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The Evolution of Solar PV
Harnessing solar energy for heat and power isn’t a new concept. In fact, as early as the late eighteenth century, scientists began experimenting with ways to capture solar rays to be used for heating. The earliest solar technology was known as the “solar oven,” which used an insulated box and layers of glass to achieve temperatures as high as 230 degrees for cooking. But solar technology experienced a major breakthrough in 1839, when a French scientist named Alexandre-Edmond Becquerel converted solar radiant light into electricity for the first time. Using two electrodes that were situated in an electrolyte, Becquerel invented the first solar photovoltaic panel in history, which set the industry on track to become incredibly useful.i
Fortunately for us, a lot has evolved in the solar photovoltaic industry since 1839. Today, solar panels are more cost friendly and efficient than ever before and fully capable of powering our homes, businesses and even generating electricity on a mass scale for grid users at large.
What advances have made this possible? In short, the answer is many. But most of the major advances have revolved around the discovery of new materials that can more efficiently convert solar rays into electricity and new applications for solar uses that are lighter, more durable, smaller and perhaps most importantly, cheaper. Here is a quick breakdown of how solar PVs have evolved:
Albert Einstein is credited with really putting solar PV on the modern-day map. While many of his predecessors had continued to build upon Becquerel’s discovery through various successful solar applications, it was Einstein who published his research on solar PV in 1904 establishing the “photoelectric effect” as a credible power generation source. By 1954 a company called Bell Laboratories (AT&T) had put Einstein’s theory into action by developing the first modern photovoltaic cell. While not very cost-effective (one cell cost $250 to produce a mere watt of electrical capacity), advances like these set the stage for solar PV to take off. The U.S. space program was one of the first reputable applications of these early, modern-day solar PV cells, which were used on satellites and decades later manned spacecraft and solar space centers.ii
The 1970s were a boon for solar. Federal policies supported under the Carter Administration helped drive costs down from $100 per watt to $20, which in turn increased solar PV production. Over the next two decades, the industry saw many improvements in the technology, specifically in the semiconductor materials, which continued to drive costs down. The semiconductor industry moved to a concept called “integrated circuits,” perhaps more commonly known as microchips, which essentially enabled solar PV cells to conduct more electricity on smaller devices.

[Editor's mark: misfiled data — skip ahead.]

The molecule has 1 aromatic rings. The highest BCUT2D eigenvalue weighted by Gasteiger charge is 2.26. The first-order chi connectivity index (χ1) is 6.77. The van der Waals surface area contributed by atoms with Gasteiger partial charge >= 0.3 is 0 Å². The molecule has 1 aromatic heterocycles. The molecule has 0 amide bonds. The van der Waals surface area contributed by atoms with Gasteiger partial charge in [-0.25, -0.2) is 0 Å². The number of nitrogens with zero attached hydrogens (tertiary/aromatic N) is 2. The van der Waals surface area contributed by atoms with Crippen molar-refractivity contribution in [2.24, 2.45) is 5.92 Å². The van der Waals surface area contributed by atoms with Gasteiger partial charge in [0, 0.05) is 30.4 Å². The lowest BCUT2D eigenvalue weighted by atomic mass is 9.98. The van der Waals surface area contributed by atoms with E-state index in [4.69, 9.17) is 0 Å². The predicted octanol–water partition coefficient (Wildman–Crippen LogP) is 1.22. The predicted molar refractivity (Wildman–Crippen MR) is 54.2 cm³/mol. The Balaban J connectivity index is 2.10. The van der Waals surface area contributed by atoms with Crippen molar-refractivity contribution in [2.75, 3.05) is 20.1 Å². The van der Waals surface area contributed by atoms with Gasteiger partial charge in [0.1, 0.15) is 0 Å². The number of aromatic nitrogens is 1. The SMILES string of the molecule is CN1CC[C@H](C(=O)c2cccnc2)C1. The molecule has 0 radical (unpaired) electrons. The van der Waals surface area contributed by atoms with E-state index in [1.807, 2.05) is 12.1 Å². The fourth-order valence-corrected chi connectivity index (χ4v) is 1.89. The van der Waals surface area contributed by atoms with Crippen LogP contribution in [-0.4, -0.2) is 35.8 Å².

In the 1990s, the industry made another significant leap when manufacturers switched from monosilicon materials to polysilicon, a much more efficient way to convert solar energy.
Today, solar PV cells are made out a variety of materials including monocrystalline silicon, polycrystalline silicon, amorphous silicon, as well as cadmium telluride and copper indium gallium selenide/sulfide and costs have never been lower. In some parts of the U.S. solar PV returns are cost-competitive with traditional source of electricity generation, like coal.
Copper solar cables have also served as more efficient connectivity devices for solar arrays. As technologies become more efficient, companies have also found ways to manufacturer solar panels on a mass scale more cost-effectively.
Parallel to the growth in residential, commercial, and industrial solar PV applications in the decades from the 1970s through the 1990s, solar panels became a mainstay in the world of...well, out of this world. Space exploration has made use of light and heat from the sun since the beginning of the space age. First used in space in 1958, the fourth satellite ever launched into space was called Vanguard 1, which remains in orbit today as the longest-orbiting atificial satellite, used 6 5cm x 5cm solar cells to generate enough electricity to power the spacecraft's transmitter. Today, solar has been used in countless satellites and deep space probes, but most notably on the International Space Station where eight solar arrays measuring 115 feet in length produce 84 kilowatts of DC electricity to power the space station's many systems. Solar PV in space is here to stay!
International Space Station with Shuttle
Other advances include solar trackers that aim to maximize a solar PV array’s face time with direct sunlight. Solar trackers essentially follow the path of the sun to ensure solar arrays capture the greatest amount of sunlight at the optimal angle for more electrical production.
These trends are only likely to continue. Manufacturing companies are finding more cost-efficient ways to mass produce solar PV and technologies continue to improve the power of even the tiniest applications of solar cells. In some parts of the U.S. solar PV returns are even cost-competitive with traditional source of electricity generation, like coal. The result is that solar isn’t going away anytime soon – in fact, the twenty-first century is likely to witness a huge transition to broad and deep solar PV use.